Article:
The Online Encyclopedia and Dictionary






Socialism with a human face

Socialism with a human face (in Czech: socialismus s lidskou tvř) was a political programme announced by Alexander Dubček and his colleagues when he became the chairman of the Communist Party of Czechoslovakia in January 1968. It was process of mild democratization and political liberalization, still keeping communist party with real power.

The programme was attempt to battle disillusionment of people in Czechoslovakia with political and economical situation of the country. As the name suggests, the plan was to provide new facelift over the discredited ideals of socialims, not to bring back market economy or allow really free expression of political ideas.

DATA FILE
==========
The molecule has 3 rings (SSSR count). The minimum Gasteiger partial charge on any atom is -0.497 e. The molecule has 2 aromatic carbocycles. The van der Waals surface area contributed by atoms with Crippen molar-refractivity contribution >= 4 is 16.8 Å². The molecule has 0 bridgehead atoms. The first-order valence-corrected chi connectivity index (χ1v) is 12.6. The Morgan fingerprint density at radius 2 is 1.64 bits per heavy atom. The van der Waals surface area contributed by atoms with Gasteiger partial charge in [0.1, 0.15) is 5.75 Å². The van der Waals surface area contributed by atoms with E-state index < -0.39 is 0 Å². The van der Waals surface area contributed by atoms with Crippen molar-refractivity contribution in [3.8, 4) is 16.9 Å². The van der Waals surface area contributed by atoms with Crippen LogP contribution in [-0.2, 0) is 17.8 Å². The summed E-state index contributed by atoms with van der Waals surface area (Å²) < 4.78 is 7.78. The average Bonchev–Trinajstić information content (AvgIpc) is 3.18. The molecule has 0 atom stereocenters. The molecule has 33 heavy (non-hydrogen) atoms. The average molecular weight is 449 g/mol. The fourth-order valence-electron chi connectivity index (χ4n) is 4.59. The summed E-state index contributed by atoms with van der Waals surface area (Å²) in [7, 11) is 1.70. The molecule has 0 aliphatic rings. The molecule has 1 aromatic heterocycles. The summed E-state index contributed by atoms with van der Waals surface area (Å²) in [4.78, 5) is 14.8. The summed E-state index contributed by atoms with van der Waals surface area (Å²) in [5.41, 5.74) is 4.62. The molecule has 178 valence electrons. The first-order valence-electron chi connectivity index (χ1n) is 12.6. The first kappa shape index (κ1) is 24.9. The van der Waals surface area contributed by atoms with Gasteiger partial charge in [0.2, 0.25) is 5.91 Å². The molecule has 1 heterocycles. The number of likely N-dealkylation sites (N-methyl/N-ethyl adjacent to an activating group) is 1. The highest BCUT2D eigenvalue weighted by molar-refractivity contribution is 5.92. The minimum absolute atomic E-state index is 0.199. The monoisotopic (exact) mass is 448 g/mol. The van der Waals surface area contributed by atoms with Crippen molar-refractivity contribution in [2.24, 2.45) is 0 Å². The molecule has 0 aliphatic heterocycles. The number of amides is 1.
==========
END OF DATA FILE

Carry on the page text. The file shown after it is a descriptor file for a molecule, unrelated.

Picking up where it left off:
The subsequent developments became known as the Prague Spring: original goals of the programme were quickly overwhelmed by spontaneous and unexpected activity of common people. The party lost lot of influence in the process.

Soviet Union feared of losing control over the country and because of this Warsaw Pact invaded Czechoslovakia on August 21, 1968, with 200,000 troops and 5,000 tanks. The liberal reforms were eliminated step by step and the country eventually returned to the centralized model with communist party organizing every aspect of political and economical life.

The ideals of socialism with a human face didn't gain influence later or abroad (except possibly perestroika). With hindsight, they are now seen as naive, with low chance to create stable and economically healthy society.

Last updated: 05-21-2005 01:11:34